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You have to read a bit between the lines, but Fitch Ratings, in coming out with new bond and note ratings for the City of San Diego, warns that tax increases or other revenue enhancements are coming. The good news: Fitch gives the City's tax and revenue anticipation notes its highest F1+ rating. Fitch affirms prior ratings on other San Diego paper. Fitch's highest rating is AAA, second highest AA, third highest A. San Diego's general obligation bonds get a reasonably good AA-. But various certificates of participation and lease revenue bonds get an unimpressive A+.

Fitch says San Diego has a diverse economy and is a desirable location. But as the unemployment rate has jumped, "the City's key general fund revenue sources have declined," says Fitch. "Absent revenue increases to offset rising pension payment costs, the city is delaying progress toward achieving its reserve level policy goals." The City's five-year outlook forecasts operating deficits out to 2015. "While the City has a record of solving such deficits without adversely affecting its general fund balances and reserves, THE OPTIONS AVAILABLE TO IT WILL DIMINISH OVER TIME ABSENT SIGNIFICANT REVENUE INCREASES." (Emphasis mine.)

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Comments

Visduh June 8, 2010 @ 11:41 a.m.

Fitch is probably right in that San Diego doesn't have the sources of revenue necessary to support what it wants to be and what it wants to provide in services to the public. But just raising taxes is not the answer, even if the public is willing to vote for them. Too many voters will decide that somebody else will pay the tax, not them, and decide that it sounds like a good idea. The problem is that once imposed, those taxes encourage the better-off residents to avoid or evade them. The best way to avoid paying is to flee the jurisdiction. This is happening now at the state level due to the high state income tax. Any such tax boosts will need to be carefully nuanced, and San Diego has not shown much ability to nuance anything of late.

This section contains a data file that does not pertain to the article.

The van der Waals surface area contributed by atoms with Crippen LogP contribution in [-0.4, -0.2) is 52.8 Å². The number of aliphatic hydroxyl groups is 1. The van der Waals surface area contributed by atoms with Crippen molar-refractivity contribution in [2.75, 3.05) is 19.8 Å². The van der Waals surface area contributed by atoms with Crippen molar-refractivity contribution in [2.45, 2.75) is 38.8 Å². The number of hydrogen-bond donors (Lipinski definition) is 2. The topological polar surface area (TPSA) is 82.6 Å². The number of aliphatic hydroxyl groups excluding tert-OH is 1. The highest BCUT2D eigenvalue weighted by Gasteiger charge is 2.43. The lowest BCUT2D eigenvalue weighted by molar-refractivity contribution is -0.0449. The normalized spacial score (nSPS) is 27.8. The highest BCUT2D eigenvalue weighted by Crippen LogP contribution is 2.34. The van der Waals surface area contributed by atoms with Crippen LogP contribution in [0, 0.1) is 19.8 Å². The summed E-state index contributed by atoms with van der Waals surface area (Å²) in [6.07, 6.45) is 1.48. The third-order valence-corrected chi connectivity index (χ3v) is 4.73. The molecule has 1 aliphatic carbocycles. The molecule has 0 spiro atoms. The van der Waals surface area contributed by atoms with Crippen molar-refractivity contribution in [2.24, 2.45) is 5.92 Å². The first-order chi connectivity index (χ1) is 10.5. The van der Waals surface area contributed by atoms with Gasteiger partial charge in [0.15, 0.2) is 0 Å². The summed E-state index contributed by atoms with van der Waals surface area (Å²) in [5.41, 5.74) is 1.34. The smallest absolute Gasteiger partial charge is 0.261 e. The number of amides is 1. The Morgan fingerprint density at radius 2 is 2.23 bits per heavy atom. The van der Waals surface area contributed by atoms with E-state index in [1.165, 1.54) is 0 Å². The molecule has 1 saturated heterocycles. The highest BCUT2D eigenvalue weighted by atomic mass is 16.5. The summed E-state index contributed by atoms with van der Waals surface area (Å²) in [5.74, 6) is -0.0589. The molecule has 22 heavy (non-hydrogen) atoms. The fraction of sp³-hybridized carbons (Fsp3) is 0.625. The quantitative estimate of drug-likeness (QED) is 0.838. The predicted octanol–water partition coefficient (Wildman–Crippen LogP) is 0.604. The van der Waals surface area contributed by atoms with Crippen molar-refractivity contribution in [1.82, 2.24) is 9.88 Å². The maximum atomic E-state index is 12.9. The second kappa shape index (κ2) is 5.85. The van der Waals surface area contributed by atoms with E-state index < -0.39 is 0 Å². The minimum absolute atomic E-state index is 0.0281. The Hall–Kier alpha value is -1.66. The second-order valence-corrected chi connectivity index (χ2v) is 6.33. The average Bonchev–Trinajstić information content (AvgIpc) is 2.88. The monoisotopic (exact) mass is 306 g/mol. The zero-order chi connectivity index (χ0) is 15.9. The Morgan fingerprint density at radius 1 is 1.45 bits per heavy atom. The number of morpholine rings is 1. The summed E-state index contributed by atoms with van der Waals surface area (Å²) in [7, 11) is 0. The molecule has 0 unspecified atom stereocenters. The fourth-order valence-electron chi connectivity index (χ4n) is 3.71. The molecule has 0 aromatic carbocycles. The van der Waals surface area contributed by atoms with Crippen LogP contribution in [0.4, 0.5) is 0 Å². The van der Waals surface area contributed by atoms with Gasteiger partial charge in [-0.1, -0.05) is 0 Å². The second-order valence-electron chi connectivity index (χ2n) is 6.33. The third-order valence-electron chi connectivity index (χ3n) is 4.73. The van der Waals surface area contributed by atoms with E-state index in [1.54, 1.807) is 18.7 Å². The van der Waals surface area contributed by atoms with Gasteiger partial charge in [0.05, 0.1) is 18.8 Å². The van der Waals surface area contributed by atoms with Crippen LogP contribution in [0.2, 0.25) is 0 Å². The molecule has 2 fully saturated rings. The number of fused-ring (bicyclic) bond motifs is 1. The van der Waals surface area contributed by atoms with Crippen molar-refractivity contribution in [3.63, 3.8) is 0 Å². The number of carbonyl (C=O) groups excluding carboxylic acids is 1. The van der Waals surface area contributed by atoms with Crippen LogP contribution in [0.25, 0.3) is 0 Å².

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SurfPuppy619 June 8, 2010 @ 12:16 p.m.

The problem is that once imposed, those taxes encourage the better-off residents to avoid or evade them. The best way to avoid paying is to flee the jurisdiction.

It also encourages the City to just keep misusing the taxes, giving retroactive pension increases, big yearly raises to the employees while everyone esle remains stagnant, bigger benefit packages-they know all they have to do is seek a taxpayer handout to cover their largess instead of them making tough choices.

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SurfPuppy619 June 8, 2010 @ 12:19 p.m.

This is happening now at the state level due to the high state income tax

The sales tax when I was growing up was 6%-and everything was paid in full, with much better services and much lower costs for those services.

Higher education was almsot free in CA during my years growing up.

Today the sales tax is 9.5-10% or more depending on the county, an increase of over 60%, yet we are in the hole tens of billion every year, why?

What has changed??? Employee comp-that's what.

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Don Bauder June 8, 2010 @ 12:23 p.m.

Response to post #1: All the disadvantages of higher taxes you cite are valid. They get dodged, the rich evade, rich and poor alike flee the jurisdiction. But when you are as revenue-deficient as San Diego, you just can't continue slashing services, ignoring infrastructure and maintenance, etc. Best, Don Bauder

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Don Bauder June 8, 2010 @ 12:25 p.m.

Response to post #2: Your objections are valid, too. Once the tax money rolls in, government waste and political vote-buying increase. But sometimes you can do nothing else. Best, Don Bauder

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Don Bauder June 8, 2010 @ 12:28 p.m.

Response to post #3: SP, you will want to read the grand jury's report suggesting that San Diego consider BK. It goes into a lot of detail about the pension woes. The report came out today. Best, Don Bauder

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